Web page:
A Cynic Philosopher Diogenes, born at Si-nope, in Paphlagonia, Asia Minor, about 412 B. C, died near Corinth in 323. His father was a banker, and was condemned for having adulterated the coinage; and whether his son was involved in the same condemnation or not, it is certain that he left his native country and took refuge in Athens. Here he became a disciple of Antisthenes, the founder of the Cynic school of philosophy. The latter was at first unwilling to receive him, driving him rudely from his door, and threatening him with his staff. "Strike," said Diogenes; "you cannot find a stick so hard as to compel me to go away while you speak that which I wish to hear." Diogenes soon gained a reputation superior to that of his master for rough and caustic wit. It is said that one day at Athens the citizens saw him with a lantern in his hand, although it was broad day, apparently searching for something. On being asked what he was seeking, he replied, "A man." He had found children, he said, in Sparta, and women in Athens, but men he had never seen. He used to carry a small cup, but broke it on seeing a boy drink from the hollow of his hand. He slept either under the portico of some building, or in a tub, which, according to some authors, was his ordinary dwelling, and which he carried about with him.
The truth of this, however, has been much disputed by both ancient and modern critics. He taught in the streets and public places, speaking with the utmost plainness, often with rudeness, and was altogether insensible to reproaches and insults. His wit was ready and severe. Plato defined man as a two-legged animal without feathers; whereupon Diogenes, having stripped a fowl of its plumage, threw it among the pupils of the great academician, bidding them behold one of Plato's men. Being asked which is the most dangerous animal, he answered: "Of wild animals, the slanderer; of tame, the flatterer." On a voyage to the island of AEgina he was captured by pirates, and afterward sold as a slave. While in the market place, waiting for a purchaser, being asked what he could do, he answered that he knew how to govern men, and bade the crier ask, " Who wants to buy a master?" He was purchased by Xeniades, a Corinthian, who carried him home, and afterward set him at liberty, intrusting to him the education of his children. The rest of his days Diogenes divided between Athens and Corinth, and it was at the latter place that his celebrated but apocryphal interview with Alexander the Great is said to have taken place.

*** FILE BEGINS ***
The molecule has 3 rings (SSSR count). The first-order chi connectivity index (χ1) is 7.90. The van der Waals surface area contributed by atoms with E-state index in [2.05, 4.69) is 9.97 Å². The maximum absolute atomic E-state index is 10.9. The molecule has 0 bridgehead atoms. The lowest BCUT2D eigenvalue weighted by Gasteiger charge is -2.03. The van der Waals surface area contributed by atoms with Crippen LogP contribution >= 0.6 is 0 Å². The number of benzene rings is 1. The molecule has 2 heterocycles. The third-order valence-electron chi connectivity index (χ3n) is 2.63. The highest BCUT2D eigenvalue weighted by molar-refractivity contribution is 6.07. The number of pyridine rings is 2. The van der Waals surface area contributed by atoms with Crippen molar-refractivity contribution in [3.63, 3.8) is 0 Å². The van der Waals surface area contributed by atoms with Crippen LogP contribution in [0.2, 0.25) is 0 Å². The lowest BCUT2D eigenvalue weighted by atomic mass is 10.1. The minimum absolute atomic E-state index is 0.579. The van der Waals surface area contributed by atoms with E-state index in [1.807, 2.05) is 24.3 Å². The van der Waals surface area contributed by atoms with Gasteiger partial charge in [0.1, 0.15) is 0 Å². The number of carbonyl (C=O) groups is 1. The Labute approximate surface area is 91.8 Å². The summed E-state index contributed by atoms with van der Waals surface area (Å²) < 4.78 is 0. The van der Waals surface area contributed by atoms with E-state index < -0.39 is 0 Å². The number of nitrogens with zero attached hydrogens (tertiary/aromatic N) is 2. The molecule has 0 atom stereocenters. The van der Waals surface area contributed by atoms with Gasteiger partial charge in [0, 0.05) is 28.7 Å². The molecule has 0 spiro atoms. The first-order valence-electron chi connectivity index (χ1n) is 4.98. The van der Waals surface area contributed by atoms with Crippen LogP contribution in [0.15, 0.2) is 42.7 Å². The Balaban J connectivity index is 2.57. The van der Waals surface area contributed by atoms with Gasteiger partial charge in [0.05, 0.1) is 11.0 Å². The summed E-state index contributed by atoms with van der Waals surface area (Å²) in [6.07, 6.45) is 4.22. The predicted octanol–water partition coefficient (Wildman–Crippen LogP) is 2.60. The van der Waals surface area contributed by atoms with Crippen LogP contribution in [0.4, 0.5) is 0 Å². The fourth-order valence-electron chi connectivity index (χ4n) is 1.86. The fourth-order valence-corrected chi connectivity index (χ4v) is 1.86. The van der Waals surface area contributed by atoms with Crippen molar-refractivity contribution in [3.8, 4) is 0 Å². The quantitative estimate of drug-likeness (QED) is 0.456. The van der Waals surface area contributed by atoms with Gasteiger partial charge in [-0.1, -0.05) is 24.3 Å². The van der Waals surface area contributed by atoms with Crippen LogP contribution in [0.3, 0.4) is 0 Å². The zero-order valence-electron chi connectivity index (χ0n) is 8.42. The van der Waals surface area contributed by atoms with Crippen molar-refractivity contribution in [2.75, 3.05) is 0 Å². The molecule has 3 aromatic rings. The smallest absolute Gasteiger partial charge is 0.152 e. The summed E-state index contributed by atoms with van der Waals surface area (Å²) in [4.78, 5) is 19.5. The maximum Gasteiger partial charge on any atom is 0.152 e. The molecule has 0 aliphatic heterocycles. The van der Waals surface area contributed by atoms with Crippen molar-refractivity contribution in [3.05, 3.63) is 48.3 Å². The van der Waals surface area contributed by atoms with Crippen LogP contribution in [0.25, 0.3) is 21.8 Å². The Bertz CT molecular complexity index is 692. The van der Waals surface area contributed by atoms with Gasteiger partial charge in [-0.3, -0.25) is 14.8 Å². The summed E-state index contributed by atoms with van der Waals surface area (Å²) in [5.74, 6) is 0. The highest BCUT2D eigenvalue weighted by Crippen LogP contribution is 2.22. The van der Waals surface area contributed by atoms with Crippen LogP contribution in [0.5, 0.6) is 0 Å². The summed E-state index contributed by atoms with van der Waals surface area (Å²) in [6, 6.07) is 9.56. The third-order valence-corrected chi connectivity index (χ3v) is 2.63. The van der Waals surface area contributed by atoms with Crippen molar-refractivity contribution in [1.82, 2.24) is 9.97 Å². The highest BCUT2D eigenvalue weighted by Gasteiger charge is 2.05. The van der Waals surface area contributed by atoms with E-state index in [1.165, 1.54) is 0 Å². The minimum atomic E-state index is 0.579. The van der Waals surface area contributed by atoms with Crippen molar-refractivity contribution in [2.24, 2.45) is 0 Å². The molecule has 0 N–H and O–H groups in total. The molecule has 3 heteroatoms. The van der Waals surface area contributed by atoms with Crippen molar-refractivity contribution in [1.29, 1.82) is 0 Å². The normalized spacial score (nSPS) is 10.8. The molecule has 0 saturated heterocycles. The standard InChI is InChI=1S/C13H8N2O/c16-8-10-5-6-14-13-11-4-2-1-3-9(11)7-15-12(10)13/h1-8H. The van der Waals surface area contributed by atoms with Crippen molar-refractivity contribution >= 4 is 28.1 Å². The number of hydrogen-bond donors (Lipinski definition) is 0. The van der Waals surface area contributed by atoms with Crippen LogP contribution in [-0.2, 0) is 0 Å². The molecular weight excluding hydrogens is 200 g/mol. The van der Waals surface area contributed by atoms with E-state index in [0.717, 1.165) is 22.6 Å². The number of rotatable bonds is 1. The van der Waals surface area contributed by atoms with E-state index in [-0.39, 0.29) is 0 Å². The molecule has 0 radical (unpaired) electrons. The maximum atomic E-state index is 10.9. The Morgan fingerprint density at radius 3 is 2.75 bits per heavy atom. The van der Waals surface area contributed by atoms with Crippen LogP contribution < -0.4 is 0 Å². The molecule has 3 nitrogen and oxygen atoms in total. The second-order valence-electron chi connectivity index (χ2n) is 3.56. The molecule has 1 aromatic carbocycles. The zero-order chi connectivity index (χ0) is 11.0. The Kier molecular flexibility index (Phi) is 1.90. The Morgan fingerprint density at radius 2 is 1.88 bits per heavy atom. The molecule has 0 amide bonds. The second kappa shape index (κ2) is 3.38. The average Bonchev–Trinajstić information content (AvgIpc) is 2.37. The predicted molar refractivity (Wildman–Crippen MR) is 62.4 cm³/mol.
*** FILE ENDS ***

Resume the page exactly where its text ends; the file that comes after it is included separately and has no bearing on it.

The king of Macedon, surprised at the indifference with which he was regarded by the ragged philosopher, who was comfortably basking in the sun before his tub, said to him, "I am Alexander." "And I," was the reply, "am Diogenes." Alexander desired him to ask a favor; but all that the Cynic wished was, that Alexander would not stand between him and the sun. Struck with this extraordinary insensibility to the usual weaknesses of humanity, the Macedonian remarked, "Were I not Alexander, I would be Diogenes." Diogene3 loved to display his contempt of the common courtesies of life. Plato was giving a magnificent dinner to some friends, and Diogenes entered unbidden, and stamping with his dirty feet on the carpets, exclaimed, "Thus I trample on the pride of Plato." "But with greater pride, O Diogenes," replied Plato. Surly, independent, a voluntary outcast, he lived on till his 90th year. According to some authors he wrote several works, but nothing has come down to us except some sayings preserved by Diogenes Laertius, and it is generally believed that he wrote nothing whatever.
He did not teach by lectures, but uttered his philosophy in short, pithy sentences, as occasion offered.